In reponse, Bangladesh Police intercepted a group of 70 Rohingya late Saturday after they crossed the “zero line” border zone, where Myanmar soldiers earlier fired mortars and machine guns at villagers making the dangerous dash from the northern state of Rakhine into Bangladesh.
The villagers were caught roughly four kilometres inside Bangladeshi territory en route to a refugee camp in Kutupalong, where thousands of Rohingya already live in squalid conditions, said local police chief Abul Khaer.
“All 70 were detained and later pushed back to Myanmar by the border guards,” Khaer told AFP.
Police said some of those detained had entered Bangladesh via the Ghumdhum border area—where the Myanmar forces unleashed the barrage of fire just hours earlier.
“They were pleading with us not to send them back to Myanmar,” said one policeman on condition of anonymity.
Another 20 Rohingya were caught Sunday and sent back after crossing the Naf river, a natural border between Myanmar and Bangladesh, according to Ariful Islam, a commander with Border Guard Bangladesh (BGB).
Another border officer, Manzurul Hassan Khan, said Sunday that fresh gunfire could be heard in villages across the border in Rakhine, a hotbed of religious hatred focused on the stateless Rohingya Muslim minority.
Thousands of Rohingya have fled towards Bangladesh, but authorities there have refused to let most of them in, with an untold number of people—mainly women and children— stranded along the border zone.
The impoverished country already hosts some 400,000 Rohingya refugees.
Officials in Cox’s Bazar, the district bordering Myanmar that is home to several large refugee camps, have been instructed not to allow any “illegal entry” by Rohingya, Abdur Rahman, a senior government official, told AFP.
But Rohingya community leaders, local media and an AFP correspondent said despite heavy border patrols, at least 3,000 Rohingya refugees have managed to enter the country and found refuge in camps and villages since Friday.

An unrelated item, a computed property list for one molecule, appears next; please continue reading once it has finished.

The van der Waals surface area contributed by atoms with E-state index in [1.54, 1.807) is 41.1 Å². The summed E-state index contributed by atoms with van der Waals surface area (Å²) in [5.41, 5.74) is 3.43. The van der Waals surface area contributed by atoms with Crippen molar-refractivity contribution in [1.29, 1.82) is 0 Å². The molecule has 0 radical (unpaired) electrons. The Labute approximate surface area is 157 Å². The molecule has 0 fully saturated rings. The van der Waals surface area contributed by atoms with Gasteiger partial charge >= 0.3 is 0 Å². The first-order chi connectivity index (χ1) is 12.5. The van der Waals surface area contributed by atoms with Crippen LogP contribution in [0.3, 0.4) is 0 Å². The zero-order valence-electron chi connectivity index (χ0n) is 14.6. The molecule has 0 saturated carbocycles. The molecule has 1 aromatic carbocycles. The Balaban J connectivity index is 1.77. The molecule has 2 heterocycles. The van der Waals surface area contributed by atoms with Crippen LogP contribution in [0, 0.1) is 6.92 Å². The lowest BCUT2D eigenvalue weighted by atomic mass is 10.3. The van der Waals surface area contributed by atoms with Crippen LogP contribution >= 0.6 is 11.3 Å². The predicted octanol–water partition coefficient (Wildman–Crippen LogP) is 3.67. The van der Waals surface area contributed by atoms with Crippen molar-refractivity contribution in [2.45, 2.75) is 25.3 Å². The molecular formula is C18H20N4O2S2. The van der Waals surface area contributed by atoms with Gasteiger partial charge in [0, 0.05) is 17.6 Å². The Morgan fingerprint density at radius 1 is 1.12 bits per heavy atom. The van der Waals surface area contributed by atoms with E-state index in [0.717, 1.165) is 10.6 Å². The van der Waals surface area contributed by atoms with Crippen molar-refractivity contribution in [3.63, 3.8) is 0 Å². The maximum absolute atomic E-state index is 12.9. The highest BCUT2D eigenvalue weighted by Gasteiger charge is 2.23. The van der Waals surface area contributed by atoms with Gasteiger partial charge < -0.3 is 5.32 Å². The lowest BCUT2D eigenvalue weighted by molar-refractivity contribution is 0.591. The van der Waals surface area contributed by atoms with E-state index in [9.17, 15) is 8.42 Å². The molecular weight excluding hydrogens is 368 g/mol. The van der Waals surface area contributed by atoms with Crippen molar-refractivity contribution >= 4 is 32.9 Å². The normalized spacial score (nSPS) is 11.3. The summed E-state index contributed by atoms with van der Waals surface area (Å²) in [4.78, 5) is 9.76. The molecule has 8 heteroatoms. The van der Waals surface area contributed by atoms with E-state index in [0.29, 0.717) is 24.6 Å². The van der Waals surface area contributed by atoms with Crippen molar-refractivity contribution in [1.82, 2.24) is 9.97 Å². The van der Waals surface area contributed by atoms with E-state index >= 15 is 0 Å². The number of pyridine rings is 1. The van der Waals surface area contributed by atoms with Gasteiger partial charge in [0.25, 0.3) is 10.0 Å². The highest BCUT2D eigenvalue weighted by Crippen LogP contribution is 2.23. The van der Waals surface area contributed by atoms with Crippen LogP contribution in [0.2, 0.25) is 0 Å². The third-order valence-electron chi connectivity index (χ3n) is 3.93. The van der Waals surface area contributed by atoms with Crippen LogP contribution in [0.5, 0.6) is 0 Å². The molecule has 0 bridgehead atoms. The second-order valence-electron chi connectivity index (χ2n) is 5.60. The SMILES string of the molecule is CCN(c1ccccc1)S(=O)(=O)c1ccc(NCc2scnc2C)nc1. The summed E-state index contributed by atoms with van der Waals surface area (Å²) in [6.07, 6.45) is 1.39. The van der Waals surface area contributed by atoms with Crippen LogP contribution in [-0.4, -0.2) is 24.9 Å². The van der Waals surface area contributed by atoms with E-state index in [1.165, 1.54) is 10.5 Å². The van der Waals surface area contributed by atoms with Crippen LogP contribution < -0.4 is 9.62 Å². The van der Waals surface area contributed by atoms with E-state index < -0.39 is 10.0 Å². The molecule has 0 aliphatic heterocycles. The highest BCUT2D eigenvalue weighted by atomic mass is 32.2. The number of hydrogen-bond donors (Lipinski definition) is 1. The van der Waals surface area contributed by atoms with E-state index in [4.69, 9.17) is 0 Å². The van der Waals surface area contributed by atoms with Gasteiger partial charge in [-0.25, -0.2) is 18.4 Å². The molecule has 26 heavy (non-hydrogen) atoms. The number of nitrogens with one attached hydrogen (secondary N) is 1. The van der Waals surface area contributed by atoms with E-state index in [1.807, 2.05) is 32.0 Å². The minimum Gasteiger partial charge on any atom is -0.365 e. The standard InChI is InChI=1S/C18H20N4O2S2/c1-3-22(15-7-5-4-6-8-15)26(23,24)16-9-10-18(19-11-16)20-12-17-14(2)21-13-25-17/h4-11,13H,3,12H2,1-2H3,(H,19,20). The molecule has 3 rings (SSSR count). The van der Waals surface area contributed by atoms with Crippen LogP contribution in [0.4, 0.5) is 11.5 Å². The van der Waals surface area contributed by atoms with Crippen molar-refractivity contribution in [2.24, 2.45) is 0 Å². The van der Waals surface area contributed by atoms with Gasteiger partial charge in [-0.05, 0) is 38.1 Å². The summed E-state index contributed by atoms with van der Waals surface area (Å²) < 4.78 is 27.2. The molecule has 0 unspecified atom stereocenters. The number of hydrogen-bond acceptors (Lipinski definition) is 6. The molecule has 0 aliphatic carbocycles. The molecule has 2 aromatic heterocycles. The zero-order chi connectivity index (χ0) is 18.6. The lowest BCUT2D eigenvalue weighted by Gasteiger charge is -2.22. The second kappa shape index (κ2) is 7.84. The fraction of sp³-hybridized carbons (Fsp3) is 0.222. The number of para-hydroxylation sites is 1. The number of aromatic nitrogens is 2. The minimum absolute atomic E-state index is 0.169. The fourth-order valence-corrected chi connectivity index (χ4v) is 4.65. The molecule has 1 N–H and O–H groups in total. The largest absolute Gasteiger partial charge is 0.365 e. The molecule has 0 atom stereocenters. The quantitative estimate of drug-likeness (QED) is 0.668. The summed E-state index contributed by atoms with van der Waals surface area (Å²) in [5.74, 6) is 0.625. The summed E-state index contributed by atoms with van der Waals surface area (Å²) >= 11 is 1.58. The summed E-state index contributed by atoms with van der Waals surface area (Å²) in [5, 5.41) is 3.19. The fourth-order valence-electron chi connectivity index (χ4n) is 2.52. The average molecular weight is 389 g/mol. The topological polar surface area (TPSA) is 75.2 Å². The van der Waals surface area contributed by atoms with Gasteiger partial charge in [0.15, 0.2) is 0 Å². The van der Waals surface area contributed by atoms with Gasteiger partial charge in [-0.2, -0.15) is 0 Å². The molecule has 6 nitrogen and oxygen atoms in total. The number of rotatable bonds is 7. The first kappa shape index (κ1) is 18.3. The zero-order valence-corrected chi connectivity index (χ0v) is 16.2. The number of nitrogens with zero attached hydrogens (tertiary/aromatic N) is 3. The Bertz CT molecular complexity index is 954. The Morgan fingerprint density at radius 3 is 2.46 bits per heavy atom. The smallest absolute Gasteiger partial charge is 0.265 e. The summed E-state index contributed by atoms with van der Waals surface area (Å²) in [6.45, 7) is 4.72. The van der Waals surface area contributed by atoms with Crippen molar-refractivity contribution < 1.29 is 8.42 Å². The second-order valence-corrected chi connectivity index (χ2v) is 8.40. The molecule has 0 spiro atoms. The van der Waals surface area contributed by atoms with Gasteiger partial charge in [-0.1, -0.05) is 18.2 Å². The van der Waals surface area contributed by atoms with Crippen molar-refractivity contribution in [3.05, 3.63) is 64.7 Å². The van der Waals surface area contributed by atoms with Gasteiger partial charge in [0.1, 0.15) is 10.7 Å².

At least 100 mainly women and children arrived Sunday at a makeshift camp in Balukhali, according to an AFP correspondent at the scene, many bringing tales of horror from over the border.
“They fired so close that I cannot hear anything now,” 70-year-old Mohammad Zafar said of armed Buddhists who shot dead his two sons in a field.“They came with rods and sticks to drive us to the border yelling, ‘Bengali bastards’”, Zafar told AFP.
Rahima Khatun said she spent the night hiding in the hills after Buddhists in her village torched Rohingya homes and set upon men with machetes and clubs.“We grew up with them. I can’t figure out how they could be so merciless,” she told AFP.
Others reported being sent across the border by their husbands and brothers, who stayed back to fight the army and Buddhist militias.
Reason of clash between Rohingya community and Myanmar Govt
The Myanmar Government refuses to recognize Rohingya as a legitimate native ethnic minority, calling them Bengalis to reflect the position that they are mostly illegal immigrants from neighboring Bangladesh. Most Rohingya are denied citizenship and its rights.
The Rohingya have long faced severe discrimination and were the targets of violence in 2012 that killed hundreds and drove about 140,000 people - predominantly Rohingya - from their homes to camps for the internally displaced, where most remain.
Despite years of persecution, the Rohingya largely eschewed violence.But in October ARSA attacked a string of Myanmar border posts, sparking a military crackdown that left scores dead and forced 87,000 people to flee to Bangladesh.
Northern Rakhine has been stalked by violence since then, with civilians trapped between security forces and the militants—who are accused of conducting a shadowy assassination campaign against perceived collaborators with the state.
(With inputs from PTI)